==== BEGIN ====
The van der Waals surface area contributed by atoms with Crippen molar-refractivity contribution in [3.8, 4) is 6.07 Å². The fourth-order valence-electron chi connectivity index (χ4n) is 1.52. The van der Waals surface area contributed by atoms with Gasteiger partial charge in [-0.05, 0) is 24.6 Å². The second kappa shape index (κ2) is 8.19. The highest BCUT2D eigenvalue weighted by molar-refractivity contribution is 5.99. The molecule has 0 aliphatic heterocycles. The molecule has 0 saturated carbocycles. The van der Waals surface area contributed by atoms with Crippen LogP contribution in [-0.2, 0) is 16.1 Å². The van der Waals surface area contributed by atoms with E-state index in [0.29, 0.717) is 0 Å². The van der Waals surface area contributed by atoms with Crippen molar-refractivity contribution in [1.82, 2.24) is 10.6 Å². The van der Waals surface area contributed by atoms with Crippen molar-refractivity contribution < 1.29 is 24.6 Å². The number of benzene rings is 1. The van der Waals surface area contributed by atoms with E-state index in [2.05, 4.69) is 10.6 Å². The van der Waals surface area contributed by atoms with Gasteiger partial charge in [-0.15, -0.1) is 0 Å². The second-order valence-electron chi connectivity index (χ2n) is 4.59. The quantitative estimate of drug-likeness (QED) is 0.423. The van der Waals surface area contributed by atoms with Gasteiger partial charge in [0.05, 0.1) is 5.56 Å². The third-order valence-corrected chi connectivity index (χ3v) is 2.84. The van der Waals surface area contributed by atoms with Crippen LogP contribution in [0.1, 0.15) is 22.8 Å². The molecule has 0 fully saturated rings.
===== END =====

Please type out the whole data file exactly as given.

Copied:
The van der Waals surface area contributed by atoms with Crippen molar-refractivity contribution in [3.8, 4) is 6.07 Å². The fourth-order valence-electron chi connectivity index (χ4n) is 1.52. The van der Waals surface area contributed by atoms with Gasteiger partial charge in [-0.05, 0) is 24.6 Å². The second kappa shape index (κ2) is 8.19. The highest BCUT2D eigenvalue weighted by molar-refractivity contribution is 5.99. The molecule has 0 aliphatic heterocycles. The molecule has 0 saturated carbocycles. The van der Waals surface area contributed by atoms with Crippen LogP contribution in [-0.2, 0) is 16.1 Å². The van der Waals surface area contributed by atoms with E-state index in [0.29, 0.717) is 0 Å². The van der Waals surface area contributed by atoms with Crippen molar-refractivity contribution in [1.82, 2.24) is 10.6 Å². The van der Waals surface area contributed by atoms with Crippen molar-refractivity contribution < 1.29 is 24.6 Å². The number of benzene rings is 1. The van der Waals surface area contributed by atoms with E-state index in [2.05, 4.69) is 10.6 Å². The van der Waals surface area contributed by atoms with Gasteiger partial charge in [-0.15, -0.1) is 0 Å². The second-order valence-electron chi connectivity index (χ2n) is 4.59. The quantitative estimate of drug-likeness (QED) is 0.423. The van der Waals surface area contributed by atoms with Gasteiger partial charge in [0.05, 0.1) is 5.56 Å². The third-order valence-corrected chi connectivity index (χ3v) is 2.84. The van der Waals surface area contributed by atoms with Crippen LogP contribution in [0.1, 0.15) is 22.8 Å². The molecule has 0 fully saturated rings.